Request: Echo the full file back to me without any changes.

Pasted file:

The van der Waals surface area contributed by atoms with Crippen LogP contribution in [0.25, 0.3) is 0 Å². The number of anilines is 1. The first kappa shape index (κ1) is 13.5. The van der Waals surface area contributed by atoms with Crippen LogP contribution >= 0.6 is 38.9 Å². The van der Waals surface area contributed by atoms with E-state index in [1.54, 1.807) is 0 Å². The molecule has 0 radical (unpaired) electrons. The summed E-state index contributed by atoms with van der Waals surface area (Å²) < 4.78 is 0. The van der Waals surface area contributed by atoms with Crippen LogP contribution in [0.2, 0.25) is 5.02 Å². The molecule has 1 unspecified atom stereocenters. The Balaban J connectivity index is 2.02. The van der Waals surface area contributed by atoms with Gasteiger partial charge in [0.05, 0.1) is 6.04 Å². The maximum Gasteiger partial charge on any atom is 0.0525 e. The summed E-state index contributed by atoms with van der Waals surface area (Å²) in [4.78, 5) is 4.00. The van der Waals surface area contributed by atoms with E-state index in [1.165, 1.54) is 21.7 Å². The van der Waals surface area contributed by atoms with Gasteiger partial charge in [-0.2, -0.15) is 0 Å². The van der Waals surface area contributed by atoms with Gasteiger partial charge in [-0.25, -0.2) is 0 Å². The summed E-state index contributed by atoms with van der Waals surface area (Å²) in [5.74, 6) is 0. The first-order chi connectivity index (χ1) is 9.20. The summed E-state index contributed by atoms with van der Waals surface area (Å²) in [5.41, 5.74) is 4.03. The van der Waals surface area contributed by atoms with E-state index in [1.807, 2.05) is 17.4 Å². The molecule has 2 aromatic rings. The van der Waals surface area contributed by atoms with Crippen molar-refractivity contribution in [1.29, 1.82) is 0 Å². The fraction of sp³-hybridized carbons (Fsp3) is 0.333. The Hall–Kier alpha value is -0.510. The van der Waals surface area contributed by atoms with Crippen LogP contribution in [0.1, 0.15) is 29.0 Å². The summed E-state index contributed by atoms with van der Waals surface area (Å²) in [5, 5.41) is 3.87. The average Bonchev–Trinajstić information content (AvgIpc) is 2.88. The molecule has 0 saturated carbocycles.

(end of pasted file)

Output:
The van der Waals surface area contributed by atoms with Crippen LogP contribution in [0.25, 0.3) is 0 Å². The number of anilines is 1. The first kappa shape index (κ1) is 13.5. The van der Waals surface area contributed by atoms with Crippen LogP contribution >= 0.6 is 38.9 Å². The van der Waals surface area contributed by atoms with E-state index in [1.54, 1.807) is 0 Å². The molecule has 0 radical (unpaired) electrons. The summed E-state index contributed by atoms with van der Waals surface area (Å²) < 4.78 is 0. The van der Waals surface area contributed by atoms with Crippen LogP contribution in [0.2, 0.25) is 5.02 Å². The molecule has 1 unspecified atom stereocenters. The Balaban J connectivity index is 2.02. The van der Waals surface area contributed by atoms with Gasteiger partial charge in [0.05, 0.1) is 6.04 Å². The maximum Gasteiger partial charge on any atom is 0.0525 e. The summed E-state index contributed by atoms with van der Waals surface area (Å²) in [4.78, 5) is 4.00. The van der Waals surface area contributed by atoms with E-state index in [1.165, 1.54) is 21.7 Å². The van der Waals surface area contributed by atoms with Gasteiger partial charge in [-0.2, -0.15) is 0 Å². The van der Waals surface area contributed by atoms with Gasteiger partial charge in [-0.25, -0.2) is 0 Å². The summed E-state index contributed by atoms with van der Waals surface area (Å²) in [5.74, 6) is 0. The first-order chi connectivity index (χ1) is 9.20. The summed E-state index contributed by atoms with van der Waals surface area (Å²) in [5.41, 5.74) is 4.03. The van der Waals surface area contributed by atoms with E-state index in [1.807, 2.05) is 17.4 Å². The molecule has 2 aromatic rings. The van der Waals surface area contributed by atoms with Crippen molar-refractivity contribution in [1.29, 1.82) is 0 Å². The fraction of sp³-hybridized carbons (Fsp3) is 0.333. The Hall–Kier alpha value is -0.510. The van der Waals surface area contributed by atoms with Crippen LogP contribution in [0.1, 0.15) is 29.0 Å². The summed E-state index contributed by atoms with van der Waals surface area (Å²) in [5, 5.41) is 3.87. The average Bonchev–Trinajstić information content (AvgIpc) is 2.88. The molecule has 0 saturated carbocycles.